Bristol firm build bionic arm for accident victim

A lorry driver from Germany has become one of the first people in the world to be fitted with a bionic arm designed in Bristol.

Michael Altheim lost four fingers of his right hand in a work accident.

He has been now fitted with a 3D printed device called a Hero Gauntlet by designed by Bristol based Open Bionics.

Mr Altheim’s accident happened a decade ago when the glove he was wearing got caught in an industrial machine,

The new device, called a Hero Gauntlet, has 3D-printed fingers which strap onto his palm.

They are controlled by Mr Altheim’s wrist motion, enabling him to experience gripping and holding objects for the first time since his accident.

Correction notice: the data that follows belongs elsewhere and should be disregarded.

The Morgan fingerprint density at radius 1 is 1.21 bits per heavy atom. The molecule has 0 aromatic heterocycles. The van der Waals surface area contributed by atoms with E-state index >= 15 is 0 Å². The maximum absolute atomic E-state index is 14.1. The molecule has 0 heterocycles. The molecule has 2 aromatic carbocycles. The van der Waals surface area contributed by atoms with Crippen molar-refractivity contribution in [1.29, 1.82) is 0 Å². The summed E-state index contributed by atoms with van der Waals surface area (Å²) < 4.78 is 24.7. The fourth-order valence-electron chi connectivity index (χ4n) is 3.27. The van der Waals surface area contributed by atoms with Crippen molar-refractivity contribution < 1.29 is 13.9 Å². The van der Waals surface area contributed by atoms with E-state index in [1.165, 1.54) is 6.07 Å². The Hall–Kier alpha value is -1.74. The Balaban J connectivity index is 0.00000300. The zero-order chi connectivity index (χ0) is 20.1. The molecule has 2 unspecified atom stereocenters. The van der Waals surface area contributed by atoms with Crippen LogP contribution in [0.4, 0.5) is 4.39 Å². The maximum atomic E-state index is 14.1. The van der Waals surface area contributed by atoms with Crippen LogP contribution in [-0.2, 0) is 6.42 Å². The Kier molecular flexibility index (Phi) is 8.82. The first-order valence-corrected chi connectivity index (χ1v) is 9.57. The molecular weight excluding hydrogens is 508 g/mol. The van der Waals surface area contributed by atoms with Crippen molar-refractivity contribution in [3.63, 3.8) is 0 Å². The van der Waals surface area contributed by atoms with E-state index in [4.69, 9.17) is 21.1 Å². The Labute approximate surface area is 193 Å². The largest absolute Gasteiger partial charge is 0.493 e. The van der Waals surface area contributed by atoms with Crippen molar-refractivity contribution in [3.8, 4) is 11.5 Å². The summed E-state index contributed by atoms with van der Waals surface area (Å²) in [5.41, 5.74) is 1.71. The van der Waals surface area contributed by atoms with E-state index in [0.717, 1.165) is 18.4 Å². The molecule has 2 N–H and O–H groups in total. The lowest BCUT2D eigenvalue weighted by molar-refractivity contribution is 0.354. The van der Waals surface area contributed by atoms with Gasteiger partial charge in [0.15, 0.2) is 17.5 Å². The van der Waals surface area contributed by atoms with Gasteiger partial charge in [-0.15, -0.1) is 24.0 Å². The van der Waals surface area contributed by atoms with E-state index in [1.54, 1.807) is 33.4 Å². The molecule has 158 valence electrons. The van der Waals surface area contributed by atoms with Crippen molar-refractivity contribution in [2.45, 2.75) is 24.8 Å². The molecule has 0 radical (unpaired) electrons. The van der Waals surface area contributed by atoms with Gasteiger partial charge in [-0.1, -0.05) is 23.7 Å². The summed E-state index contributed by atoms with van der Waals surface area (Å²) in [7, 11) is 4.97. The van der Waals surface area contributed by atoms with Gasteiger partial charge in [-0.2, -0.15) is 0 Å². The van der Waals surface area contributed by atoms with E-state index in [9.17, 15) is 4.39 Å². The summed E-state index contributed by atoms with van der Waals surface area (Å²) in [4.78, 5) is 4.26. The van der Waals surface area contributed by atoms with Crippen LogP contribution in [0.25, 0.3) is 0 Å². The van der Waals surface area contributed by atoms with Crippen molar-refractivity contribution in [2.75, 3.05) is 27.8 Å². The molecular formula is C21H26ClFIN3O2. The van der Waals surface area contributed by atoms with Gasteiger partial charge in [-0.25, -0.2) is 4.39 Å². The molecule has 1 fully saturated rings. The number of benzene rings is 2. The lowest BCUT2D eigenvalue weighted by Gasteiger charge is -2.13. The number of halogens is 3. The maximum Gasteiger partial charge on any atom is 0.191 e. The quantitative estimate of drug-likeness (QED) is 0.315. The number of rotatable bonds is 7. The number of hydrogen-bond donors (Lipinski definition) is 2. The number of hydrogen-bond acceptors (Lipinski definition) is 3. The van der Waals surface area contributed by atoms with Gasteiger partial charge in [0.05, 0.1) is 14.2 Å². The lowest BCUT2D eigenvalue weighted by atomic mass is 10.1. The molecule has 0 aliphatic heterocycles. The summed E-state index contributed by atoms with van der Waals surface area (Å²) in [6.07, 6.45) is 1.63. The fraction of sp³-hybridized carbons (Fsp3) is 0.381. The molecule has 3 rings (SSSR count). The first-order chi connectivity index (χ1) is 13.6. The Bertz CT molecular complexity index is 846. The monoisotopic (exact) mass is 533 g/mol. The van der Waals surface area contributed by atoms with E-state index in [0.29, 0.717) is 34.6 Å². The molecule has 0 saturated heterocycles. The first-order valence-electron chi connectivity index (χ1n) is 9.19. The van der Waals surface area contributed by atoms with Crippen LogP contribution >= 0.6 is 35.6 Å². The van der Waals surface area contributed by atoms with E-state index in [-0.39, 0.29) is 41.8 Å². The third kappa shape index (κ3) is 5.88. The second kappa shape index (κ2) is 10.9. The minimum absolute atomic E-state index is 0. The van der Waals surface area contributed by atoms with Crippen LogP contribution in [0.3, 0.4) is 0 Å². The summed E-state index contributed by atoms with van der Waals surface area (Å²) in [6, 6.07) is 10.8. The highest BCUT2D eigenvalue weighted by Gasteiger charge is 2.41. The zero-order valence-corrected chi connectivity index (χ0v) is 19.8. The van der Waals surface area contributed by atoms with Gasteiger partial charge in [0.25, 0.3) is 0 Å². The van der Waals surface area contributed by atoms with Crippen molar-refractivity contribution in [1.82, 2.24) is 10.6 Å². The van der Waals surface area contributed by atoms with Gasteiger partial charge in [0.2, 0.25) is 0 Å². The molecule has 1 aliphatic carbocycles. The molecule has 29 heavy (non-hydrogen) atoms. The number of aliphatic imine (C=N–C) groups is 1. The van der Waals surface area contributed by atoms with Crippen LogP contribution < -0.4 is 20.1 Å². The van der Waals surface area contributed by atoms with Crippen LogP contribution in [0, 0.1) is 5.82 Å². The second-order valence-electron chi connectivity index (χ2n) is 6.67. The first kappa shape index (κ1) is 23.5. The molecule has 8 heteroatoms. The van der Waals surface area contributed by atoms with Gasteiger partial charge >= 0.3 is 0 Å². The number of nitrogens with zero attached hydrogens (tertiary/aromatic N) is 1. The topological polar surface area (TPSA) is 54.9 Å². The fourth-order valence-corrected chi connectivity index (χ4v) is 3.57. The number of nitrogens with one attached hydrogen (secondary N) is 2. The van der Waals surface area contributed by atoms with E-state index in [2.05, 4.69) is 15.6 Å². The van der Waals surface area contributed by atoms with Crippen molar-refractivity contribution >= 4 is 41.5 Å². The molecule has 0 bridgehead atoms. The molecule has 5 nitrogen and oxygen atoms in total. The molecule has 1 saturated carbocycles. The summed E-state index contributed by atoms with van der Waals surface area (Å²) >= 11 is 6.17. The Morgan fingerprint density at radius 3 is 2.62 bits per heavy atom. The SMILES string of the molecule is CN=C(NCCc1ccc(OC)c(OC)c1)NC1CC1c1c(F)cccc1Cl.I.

“I previously had partial finger solutions, but the weight was really heavy, operation minimal and it wasn’t waterproof,” he said.

“I could maybe fold a towel and that was it. I’ve never been able to properly hold a screwdriver or hammer, or use it for fishing.”

The waterproof and lightweight Hero Gauntlet was custom-built for Mr Altheim  using 3D scanning and 3D printing by Open Bionics.

Samantha Payne, chief operating officer and co-founder of Open Bionics, said: “We’ve had so many requests from the limb difference community to design and develop a partial hand solution that offers function and comfort for all-day wear.

“It’s pure joy to see this piece of engineering have an instant positive impact on activities Michael loves doing.”